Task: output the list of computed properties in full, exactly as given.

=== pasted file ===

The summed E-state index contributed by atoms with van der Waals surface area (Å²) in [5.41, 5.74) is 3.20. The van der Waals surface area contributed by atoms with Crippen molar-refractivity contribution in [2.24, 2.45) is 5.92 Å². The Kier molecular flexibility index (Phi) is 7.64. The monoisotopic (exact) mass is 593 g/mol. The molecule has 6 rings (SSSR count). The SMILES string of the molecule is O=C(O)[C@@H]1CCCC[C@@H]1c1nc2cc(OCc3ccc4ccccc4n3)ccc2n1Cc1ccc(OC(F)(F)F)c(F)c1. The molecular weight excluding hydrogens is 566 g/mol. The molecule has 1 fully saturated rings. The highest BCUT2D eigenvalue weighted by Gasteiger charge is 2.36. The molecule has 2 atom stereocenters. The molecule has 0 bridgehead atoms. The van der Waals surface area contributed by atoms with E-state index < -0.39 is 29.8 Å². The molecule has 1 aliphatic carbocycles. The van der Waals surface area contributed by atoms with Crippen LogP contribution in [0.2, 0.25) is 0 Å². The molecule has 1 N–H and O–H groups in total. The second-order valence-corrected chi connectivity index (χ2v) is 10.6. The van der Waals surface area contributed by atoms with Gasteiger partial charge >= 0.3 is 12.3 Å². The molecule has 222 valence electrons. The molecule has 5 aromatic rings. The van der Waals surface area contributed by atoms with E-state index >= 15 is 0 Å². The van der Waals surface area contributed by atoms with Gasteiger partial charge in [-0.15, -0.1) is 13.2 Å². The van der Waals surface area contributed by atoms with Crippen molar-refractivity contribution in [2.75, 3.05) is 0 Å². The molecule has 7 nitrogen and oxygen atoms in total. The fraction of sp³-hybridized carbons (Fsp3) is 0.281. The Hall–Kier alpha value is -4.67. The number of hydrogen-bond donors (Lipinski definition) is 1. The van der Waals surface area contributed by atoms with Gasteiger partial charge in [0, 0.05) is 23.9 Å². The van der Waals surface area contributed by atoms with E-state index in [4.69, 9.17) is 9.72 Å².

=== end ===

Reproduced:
The summed E-state index contributed by atoms with van der Waals surface area (Å²) in [5.41, 5.74) is 3.20. The van der Waals surface area contributed by atoms with Crippen molar-refractivity contribution in [2.24, 2.45) is 5.92 Å². The Kier molecular flexibility index (Phi) is 7.64. The monoisotopic (exact) mass is 593 g/mol. The molecule has 6 rings (SSSR count). The SMILES string of the molecule is O=C(O)[C@@H]1CCCC[C@@H]1c1nc2cc(OCc3ccc4ccccc4n3)ccc2n1Cc1ccc(OC(F)(F)F)c(F)c1. The molecular weight excluding hydrogens is 566 g/mol. The molecule has 1 fully saturated rings. The highest BCUT2D eigenvalue weighted by Gasteiger charge is 2.36. The molecule has 2 atom stereocenters. The molecule has 0 bridgehead atoms. The van der Waals surface area contributed by atoms with E-state index < -0.39 is 29.8 Å². The molecule has 1 aliphatic carbocycles. The van der Waals surface area contributed by atoms with Crippen LogP contribution in [0.2, 0.25) is 0 Å². The molecule has 1 N–H and O–H groups in total. The second-order valence-corrected chi connectivity index (χ2v) is 10.6. The van der Waals surface area contributed by atoms with Gasteiger partial charge >= 0.3 is 12.3 Å². The molecule has 222 valence electrons. The molecule has 5 aromatic rings. The van der Waals surface area contributed by atoms with E-state index >= 15 is 0 Å². The van der Waals surface area contributed by atoms with Gasteiger partial charge in [-0.15, -0.1) is 13.2 Å². The van der Waals surface area contributed by atoms with Crippen molar-refractivity contribution in [2.75, 3.05) is 0 Å². The molecule has 7 nitrogen and oxygen atoms in total. The fraction of sp³-hybridized carbons (Fsp3) is 0.281. The Hall–Kier alpha value is -4.67. The number of hydrogen-bond donors (Lipinski definition) is 1. The van der Waals surface area contributed by atoms with Gasteiger partial charge in [0, 0.05) is 23.9 Å². The van der Waals surface area contributed by atoms with E-state index in [4.69, 9.17) is 9.72 Å².